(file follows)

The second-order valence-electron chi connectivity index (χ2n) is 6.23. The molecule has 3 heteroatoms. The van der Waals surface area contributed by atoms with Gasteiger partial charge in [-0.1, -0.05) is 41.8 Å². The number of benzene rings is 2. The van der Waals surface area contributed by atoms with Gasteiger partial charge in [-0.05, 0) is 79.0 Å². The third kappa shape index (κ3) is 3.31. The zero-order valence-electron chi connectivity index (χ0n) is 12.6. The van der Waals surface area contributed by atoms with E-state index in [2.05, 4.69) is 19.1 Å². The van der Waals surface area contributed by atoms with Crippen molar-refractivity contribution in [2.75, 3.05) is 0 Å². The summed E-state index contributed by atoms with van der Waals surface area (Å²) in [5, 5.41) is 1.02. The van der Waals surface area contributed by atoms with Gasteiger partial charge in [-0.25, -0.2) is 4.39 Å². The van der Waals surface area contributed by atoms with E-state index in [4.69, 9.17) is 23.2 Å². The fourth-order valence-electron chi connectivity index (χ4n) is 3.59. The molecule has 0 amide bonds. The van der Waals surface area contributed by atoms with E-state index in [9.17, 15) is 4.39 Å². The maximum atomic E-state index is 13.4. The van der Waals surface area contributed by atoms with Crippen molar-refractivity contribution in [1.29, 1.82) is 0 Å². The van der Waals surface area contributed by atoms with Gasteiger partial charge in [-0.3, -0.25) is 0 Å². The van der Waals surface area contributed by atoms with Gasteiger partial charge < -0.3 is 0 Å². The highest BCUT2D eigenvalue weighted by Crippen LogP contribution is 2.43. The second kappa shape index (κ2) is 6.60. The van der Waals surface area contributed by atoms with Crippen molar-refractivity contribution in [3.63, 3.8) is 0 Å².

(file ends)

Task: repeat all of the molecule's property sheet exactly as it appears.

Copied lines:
The second-order valence-electron chi connectivity index (χ2n) is 6.23. The molecule has 3 heteroatoms. The van der Waals surface area contributed by atoms with Gasteiger partial charge in [-0.1, -0.05) is 41.8 Å². The number of benzene rings is 2. The van der Waals surface area contributed by atoms with Gasteiger partial charge in [-0.05, 0) is 79.0 Å². The third kappa shape index (κ3) is 3.31. The zero-order valence-electron chi connectivity index (χ0n) is 12.6. The van der Waals surface area contributed by atoms with E-state index in [2.05, 4.69) is 19.1 Å². The van der Waals surface area contributed by atoms with Crippen molar-refractivity contribution in [2.75, 3.05) is 0 Å². The summed E-state index contributed by atoms with van der Waals surface area (Å²) in [5, 5.41) is 1.02. The van der Waals surface area contributed by atoms with Gasteiger partial charge in [-0.25, -0.2) is 4.39 Å². The van der Waals surface area contributed by atoms with E-state index in [4.69, 9.17) is 23.2 Å². The fourth-order valence-electron chi connectivity index (χ4n) is 3.59. The molecule has 0 amide bonds. The van der Waals surface area contributed by atoms with E-state index in [9.17, 15) is 4.39 Å². The maximum atomic E-state index is 13.4. The van der Waals surface area contributed by atoms with Crippen molar-refractivity contribution in [1.29, 1.82) is 0 Å². The van der Waals surface area contributed by atoms with Gasteiger partial charge in [-0.3, -0.25) is 0 Å². The van der Waals surface area contributed by atoms with Gasteiger partial charge < -0.3 is 0 Å². The highest BCUT2D eigenvalue weighted by Crippen LogP contribution is 2.43. The second kappa shape index (κ2) is 6.60. The van der Waals surface area contributed by atoms with Crippen molar-refractivity contribution in [3.63, 3.8) is 0 Å².